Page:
All About Discounted Cash Flow, With Formulas And Examples

Written by
Aaron Oh
Last Modified on
June 4, 2024

Before making any investment, it is common sense to ask how much it is worth. Will going through with the investment give me the return I expect? Conducting a discounted cash flow (DCF) calculation is one way of getting an answer to this all-important query. If you don’t know how to do it, well, we’ve got you covered.

What is discounted cash flow?

Discounted cash flow (DCF) is a method used to assess the value of an investment by calculating how much cash it will generate in the future. It helps you determine the fair value of an investment today by adding up its projected cash flows in the future.

At the heart of the discounted cash flow model is the theory of the time value of money, according to which money in the present is of more value than money in the future. This is because money in the present can be invested and, in turn, earn more money. The DCF model, therefore, involves discounting cash generated by a business in a given period in the future (say, three years from now) back to the present.

A DCF valuation works on assumptions about a company’s sales, cash flows, profit margins, and growth in the future. But, despite not being grounded in actual numbers, discounted cash flow analysis – if done right – is a very reliable tool that can help you evaluate a project, a stock purchase, or any kind of business investment.

Once discounted cash flow is calculated, it is compared with the initial cost. If the DCF is higher than the investment cost, the venture can be considered a profitable one. If the DCF is lower than the current cost, the investment might not be worth your time or, at the very least, requires more research and analysis before you commit to it. The higher the DCF, the greater the expected return on investment.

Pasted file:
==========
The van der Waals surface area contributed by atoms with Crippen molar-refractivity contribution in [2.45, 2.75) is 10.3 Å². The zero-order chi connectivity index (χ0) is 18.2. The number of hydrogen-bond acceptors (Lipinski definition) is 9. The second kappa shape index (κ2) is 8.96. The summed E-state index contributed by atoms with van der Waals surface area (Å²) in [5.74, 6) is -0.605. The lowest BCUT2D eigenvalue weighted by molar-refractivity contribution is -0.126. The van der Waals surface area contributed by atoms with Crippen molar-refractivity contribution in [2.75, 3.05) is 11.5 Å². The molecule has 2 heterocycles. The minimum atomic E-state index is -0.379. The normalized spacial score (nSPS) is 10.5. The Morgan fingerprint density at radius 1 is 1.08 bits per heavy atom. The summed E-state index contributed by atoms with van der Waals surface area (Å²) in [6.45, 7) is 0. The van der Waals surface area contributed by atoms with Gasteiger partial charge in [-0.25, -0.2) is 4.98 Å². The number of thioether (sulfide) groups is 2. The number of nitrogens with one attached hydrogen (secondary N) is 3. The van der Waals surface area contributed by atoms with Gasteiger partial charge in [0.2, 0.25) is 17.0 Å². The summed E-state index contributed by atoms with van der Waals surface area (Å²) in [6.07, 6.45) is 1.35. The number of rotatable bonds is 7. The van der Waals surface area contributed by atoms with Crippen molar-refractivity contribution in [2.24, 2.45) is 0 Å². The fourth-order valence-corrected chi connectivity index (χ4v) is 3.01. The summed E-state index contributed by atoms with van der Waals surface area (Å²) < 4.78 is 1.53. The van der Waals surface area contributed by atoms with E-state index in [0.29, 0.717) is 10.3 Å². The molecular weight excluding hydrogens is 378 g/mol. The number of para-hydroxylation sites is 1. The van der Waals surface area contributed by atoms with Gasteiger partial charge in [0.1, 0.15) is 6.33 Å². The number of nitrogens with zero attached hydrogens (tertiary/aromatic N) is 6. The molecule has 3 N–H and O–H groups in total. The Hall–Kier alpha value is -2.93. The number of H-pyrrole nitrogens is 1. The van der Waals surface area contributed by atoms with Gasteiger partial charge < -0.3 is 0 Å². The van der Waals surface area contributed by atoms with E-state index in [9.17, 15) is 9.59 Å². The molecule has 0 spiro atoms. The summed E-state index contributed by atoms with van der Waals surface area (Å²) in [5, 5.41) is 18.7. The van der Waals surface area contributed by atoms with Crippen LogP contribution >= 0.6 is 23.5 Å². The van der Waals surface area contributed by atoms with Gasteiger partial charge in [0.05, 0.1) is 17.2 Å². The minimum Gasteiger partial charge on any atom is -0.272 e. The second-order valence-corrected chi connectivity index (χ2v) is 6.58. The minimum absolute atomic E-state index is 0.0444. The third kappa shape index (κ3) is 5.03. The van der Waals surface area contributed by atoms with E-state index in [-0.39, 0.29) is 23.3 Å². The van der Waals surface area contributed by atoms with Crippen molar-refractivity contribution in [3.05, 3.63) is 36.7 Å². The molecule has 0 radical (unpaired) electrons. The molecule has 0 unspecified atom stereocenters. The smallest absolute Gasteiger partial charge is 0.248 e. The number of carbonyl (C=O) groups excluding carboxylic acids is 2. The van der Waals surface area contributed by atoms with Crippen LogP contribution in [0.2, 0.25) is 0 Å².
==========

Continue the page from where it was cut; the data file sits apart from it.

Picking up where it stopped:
What is DCF used for?

Discounted cash flow is used in situations where you are investing money in the present with the expectation of making more money out of it in the future. A DCF valuation comes in handy when an investor is looking to invest in or acquire a company and needs to evaluate it. Or, they may use it before buying shares in a company. Entrepreneurs may also turn to the DCF model before starting on a new project or making important financial decisions.

As such, the DCF formula (which we will discuss shortly) can be used to evaluate an entire business or its stocks and bonds. It can be used to compare different companies. Discounted cash flow can aslo be used to assess a project or investment within the business, or in fact any decision that has an impact on cash flow.

How do you calculate DCF?

The discounted cash flow formula is:

DCF = CF1 / (1 + r) ^1 + CF2 / (1 + r) ^2 + ... + CFn / (1 + r) ^n 

The components of the DCF formula are:

  • CF: Cash flow
  • r: Discount rate, or the rate of return expected on the investment. It is converted from percent to decimal form. Typically, investors and analysts use a company’s weighted average cost of capital (WACC) as the discount rate. Weighted average cost of capital is defined as the average cost of capital from all of a company’s sources – such as stocks (common and preferred), debt, bonds – after tax. Simply put, WACC is what a business expects to pay to finance its operations.